How Wes Anderson Created ‘Asteroid City’: Big Dinners, Music and a Helpful COVID Quarantine

Cannes 2023: “I don’t want to say (the pandemic) was good for the movie, but we used it in away that wasn’t bad,” Anderson said at Cannes

Asteroid City
Cannes Film Festival

The process of making a Wes Anderson movie involves an immersive environment, from sets to music to big dinners at the end of the day — and the COVID-19 pandemic helped, said Anderson and his cast members at a Cannes Film Festival press conference on Wednesday, the day after the premiere of “Asteroid City,” his quirky sci-fi movie set in the 1950s.

“The world is there, and you’re in it,” said Scarlett Johansson of the film, which tells of alien contact in a colorful Southwestern U.S. desert town through the framing device of a black-and-white TV documentary from the 1950s. “They very much create the whole environment — it’s a physical, tangible, usable space. It’s more like doing theater and not the familiar process of being on a soundstage and going back to your trailer and having all this down time.”

“We work in one of the most inefficient spaces that exists,” added Jeffrey Wright, “but he creates efficiency. And he also serves great meals at the end of the day, so you just want to (finish your work and) get back to the wine.”

In the case of “Asteroid City,” Anderson said, the pandemic had an effect on that sense of community, because the cast and crew were isolated together.

“During the real intense part of the COVID period, we were writing the script,” he said. “I don’t think there would have been a quarantine in the story if we weren’t experiencing it … And the making of the movie was still during COVID. We had COVID protocols, and it really suited us. I loved to form a troupe and stay together and sit at a long table and have dinner. The set was enormous — it was a desert, but it was a closed desert. Just us.”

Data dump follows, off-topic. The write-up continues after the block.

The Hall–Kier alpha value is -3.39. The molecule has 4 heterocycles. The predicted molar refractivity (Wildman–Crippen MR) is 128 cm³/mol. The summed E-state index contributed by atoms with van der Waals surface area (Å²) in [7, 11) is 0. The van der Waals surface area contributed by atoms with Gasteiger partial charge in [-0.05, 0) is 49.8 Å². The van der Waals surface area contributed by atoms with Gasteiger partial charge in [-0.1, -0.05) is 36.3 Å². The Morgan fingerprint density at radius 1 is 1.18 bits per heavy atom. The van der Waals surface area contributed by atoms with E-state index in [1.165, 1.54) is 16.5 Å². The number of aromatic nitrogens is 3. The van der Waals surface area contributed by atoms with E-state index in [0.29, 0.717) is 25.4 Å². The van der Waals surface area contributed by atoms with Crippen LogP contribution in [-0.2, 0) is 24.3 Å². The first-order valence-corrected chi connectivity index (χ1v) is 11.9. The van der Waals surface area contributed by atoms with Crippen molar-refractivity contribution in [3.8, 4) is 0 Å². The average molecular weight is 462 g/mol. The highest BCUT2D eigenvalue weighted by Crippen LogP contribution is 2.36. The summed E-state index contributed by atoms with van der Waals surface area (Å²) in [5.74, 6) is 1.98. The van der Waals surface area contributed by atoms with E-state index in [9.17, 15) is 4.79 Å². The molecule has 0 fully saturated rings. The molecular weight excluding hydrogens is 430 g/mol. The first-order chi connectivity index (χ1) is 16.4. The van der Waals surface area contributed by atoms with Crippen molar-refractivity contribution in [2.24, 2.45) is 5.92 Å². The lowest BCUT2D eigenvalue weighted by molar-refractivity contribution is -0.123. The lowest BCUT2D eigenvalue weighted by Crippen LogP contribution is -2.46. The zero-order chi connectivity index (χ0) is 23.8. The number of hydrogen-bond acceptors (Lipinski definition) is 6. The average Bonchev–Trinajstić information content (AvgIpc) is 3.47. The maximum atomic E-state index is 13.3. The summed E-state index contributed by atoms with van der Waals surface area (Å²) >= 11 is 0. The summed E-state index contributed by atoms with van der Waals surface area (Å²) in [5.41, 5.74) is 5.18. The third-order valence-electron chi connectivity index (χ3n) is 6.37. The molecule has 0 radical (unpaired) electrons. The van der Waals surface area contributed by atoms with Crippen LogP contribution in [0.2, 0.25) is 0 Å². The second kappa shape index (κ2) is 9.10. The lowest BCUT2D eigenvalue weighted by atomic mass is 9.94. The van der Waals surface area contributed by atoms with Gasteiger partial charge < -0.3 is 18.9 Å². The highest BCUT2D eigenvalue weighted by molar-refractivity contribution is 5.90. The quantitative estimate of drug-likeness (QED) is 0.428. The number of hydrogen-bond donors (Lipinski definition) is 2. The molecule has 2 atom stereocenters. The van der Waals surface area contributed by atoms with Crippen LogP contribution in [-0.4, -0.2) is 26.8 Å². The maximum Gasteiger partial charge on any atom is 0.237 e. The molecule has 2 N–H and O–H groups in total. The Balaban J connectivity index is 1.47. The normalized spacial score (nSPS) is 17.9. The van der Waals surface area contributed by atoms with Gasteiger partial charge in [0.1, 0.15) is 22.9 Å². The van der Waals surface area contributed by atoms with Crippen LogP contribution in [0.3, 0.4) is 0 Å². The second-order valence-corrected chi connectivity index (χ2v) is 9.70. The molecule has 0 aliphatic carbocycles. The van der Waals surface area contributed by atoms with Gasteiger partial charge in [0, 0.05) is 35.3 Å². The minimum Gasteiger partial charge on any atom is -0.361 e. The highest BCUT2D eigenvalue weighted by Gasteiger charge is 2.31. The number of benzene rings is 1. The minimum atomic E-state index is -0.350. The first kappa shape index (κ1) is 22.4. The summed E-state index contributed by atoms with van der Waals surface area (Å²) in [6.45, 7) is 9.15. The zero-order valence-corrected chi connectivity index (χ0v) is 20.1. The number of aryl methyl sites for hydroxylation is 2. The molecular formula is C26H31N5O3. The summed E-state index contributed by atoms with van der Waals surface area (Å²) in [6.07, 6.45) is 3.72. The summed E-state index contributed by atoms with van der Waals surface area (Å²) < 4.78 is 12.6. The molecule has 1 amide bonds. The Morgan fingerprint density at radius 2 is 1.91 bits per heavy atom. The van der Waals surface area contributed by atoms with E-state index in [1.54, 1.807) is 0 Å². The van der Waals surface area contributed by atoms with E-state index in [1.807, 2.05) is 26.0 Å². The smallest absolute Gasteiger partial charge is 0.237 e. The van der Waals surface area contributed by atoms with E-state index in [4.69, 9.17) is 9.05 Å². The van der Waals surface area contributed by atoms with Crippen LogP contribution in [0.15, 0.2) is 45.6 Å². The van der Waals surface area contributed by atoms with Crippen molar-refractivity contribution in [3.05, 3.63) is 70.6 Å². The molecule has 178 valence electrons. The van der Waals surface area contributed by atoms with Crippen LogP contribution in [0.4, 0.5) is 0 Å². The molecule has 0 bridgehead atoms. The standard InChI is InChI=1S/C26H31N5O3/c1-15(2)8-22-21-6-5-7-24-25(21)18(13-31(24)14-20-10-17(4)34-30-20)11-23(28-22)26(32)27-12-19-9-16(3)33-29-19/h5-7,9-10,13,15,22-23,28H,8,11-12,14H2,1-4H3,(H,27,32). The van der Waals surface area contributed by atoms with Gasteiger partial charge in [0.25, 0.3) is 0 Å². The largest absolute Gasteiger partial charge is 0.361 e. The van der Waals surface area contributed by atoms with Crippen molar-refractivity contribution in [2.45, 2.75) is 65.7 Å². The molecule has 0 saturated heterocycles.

He laughed. “I don’t want to say it was good for the movie, but we used it in away that wasn’t bad.”

Another benefit of the Wes-world troupe was music. In the film, a band of cowboys led by Ruper Friend plays a few songs, and for the band members Anderson also cast Brazilian musician Seu Jorge, who notably did some Portuguese David Bowie covers in Anderson’s “The Life Aquatic With Steve Zissou,” and Jarvis Cocker, leader of the ’90s British band Pulp. “Seu Jorge might bring his guitar and sing a few songs after dinner, or other people you wouldn’t expect might get up and perform as well.”

At the press conference, Bryan Cranston pointed out that the movie manages to combine a lot of different kinds of performance into one quintessential Anderson mixture. “This is a movie about a television show doing a story on theater,” he said. “I think its Wes’ love letter to performance art. He wrapped his arms around the three major mediums that we’re involved in.”

Anderson nodded. “The thing I didn’t realize so much until we were making the movie is how much the movie comes out of me liking to be around actors,” he said. “Every character in the movie is an actor, and for a lot of them it’s an actor playing an actor.”

“It’s unusual for directors, particularly for those who haven’t done a lot of acting, to understand on a detailed level and appreciate and even kind of wonder at the process,” said Wright. “And I think Wes does that. He really digs the process of actors and performance.” He turned to Anderson.
I can tell that it interests you. I don’t know why it interests me, and I do it, but I know it interests you.”

The movie also an includes an encounter with an alien played by Jeff Goldblum, which led to a question about whether Anderson himself believes in extra-terrestrial life. “I wouldn’t really rely on my opinions about that in any particular way,” he said. “I know that Stephen Hawking insisted that it’s mathematically improbable that there is not extra-terrestrial life … but I don’t (think so), really.”

Check out TheWrap’s Cannes magazine here and all of our Cannes 2023 coverage here.